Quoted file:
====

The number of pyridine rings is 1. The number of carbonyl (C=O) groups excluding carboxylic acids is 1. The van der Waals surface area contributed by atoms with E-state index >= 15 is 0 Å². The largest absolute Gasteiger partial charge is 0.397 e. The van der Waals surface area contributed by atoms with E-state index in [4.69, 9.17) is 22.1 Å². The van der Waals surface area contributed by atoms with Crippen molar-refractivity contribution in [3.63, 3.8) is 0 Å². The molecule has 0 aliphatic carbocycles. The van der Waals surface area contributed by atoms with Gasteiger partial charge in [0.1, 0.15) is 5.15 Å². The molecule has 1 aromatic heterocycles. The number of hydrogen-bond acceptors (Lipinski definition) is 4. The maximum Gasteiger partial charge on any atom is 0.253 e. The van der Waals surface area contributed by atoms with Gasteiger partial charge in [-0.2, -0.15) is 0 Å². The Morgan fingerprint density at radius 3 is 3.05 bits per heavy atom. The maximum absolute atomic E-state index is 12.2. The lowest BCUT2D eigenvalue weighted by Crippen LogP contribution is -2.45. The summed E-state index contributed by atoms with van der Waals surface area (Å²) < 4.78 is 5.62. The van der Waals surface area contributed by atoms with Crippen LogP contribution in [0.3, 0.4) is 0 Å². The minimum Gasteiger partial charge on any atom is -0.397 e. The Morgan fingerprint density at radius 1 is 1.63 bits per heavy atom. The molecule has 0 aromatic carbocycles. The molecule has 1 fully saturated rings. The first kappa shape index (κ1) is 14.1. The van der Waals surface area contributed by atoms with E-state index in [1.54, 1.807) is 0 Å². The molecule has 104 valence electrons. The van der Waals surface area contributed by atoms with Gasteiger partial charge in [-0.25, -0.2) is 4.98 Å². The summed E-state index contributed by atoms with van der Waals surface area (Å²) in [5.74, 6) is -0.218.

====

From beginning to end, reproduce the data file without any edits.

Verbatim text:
The number of pyridine rings is 1. The number of carbonyl (C=O) groups excluding carboxylic acids is 1. The van der Waals surface area contributed by atoms with E-state index >= 15 is 0 Å². The largest absolute Gasteiger partial charge is 0.397 e. The van der Waals surface area contributed by atoms with E-state index in [4.69, 9.17) is 22.1 Å². The van der Waals surface area contributed by atoms with Crippen molar-refractivity contribution in [3.63, 3.8) is 0 Å². The molecule has 0 aliphatic carbocycles. The van der Waals surface area contributed by atoms with Gasteiger partial charge in [0.1, 0.15) is 5.15 Å². The molecule has 1 aromatic heterocycles. The number of hydrogen-bond acceptors (Lipinski definition) is 4. The maximum Gasteiger partial charge on any atom is 0.253 e. The van der Waals surface area contributed by atoms with Gasteiger partial charge in [-0.2, -0.15) is 0 Å². The Morgan fingerprint density at radius 3 is 3.05 bits per heavy atom. The maximum absolute atomic E-state index is 12.2. The lowest BCUT2D eigenvalue weighted by Crippen LogP contribution is -2.45. The summed E-state index contributed by atoms with van der Waals surface area (Å²) < 4.78 is 5.62. The van der Waals surface area contributed by atoms with Crippen LogP contribution in [0.3, 0.4) is 0 Å². The minimum Gasteiger partial charge on any atom is -0.397 e. The Morgan fingerprint density at radius 1 is 1.63 bits per heavy atom. The molecule has 0 aromatic carbocycles. The molecule has 1 fully saturated rings. The first kappa shape index (κ1) is 14.1. The van der Waals surface area contributed by atoms with E-state index in [1.54, 1.807) is 0 Å². The molecule has 104 valence electrons. The van der Waals surface area contributed by atoms with Gasteiger partial charge in [-0.25, -0.2) is 4.98 Å². The summed E-state index contributed by atoms with van der Waals surface area (Å²) in [5.74, 6) is -0.218.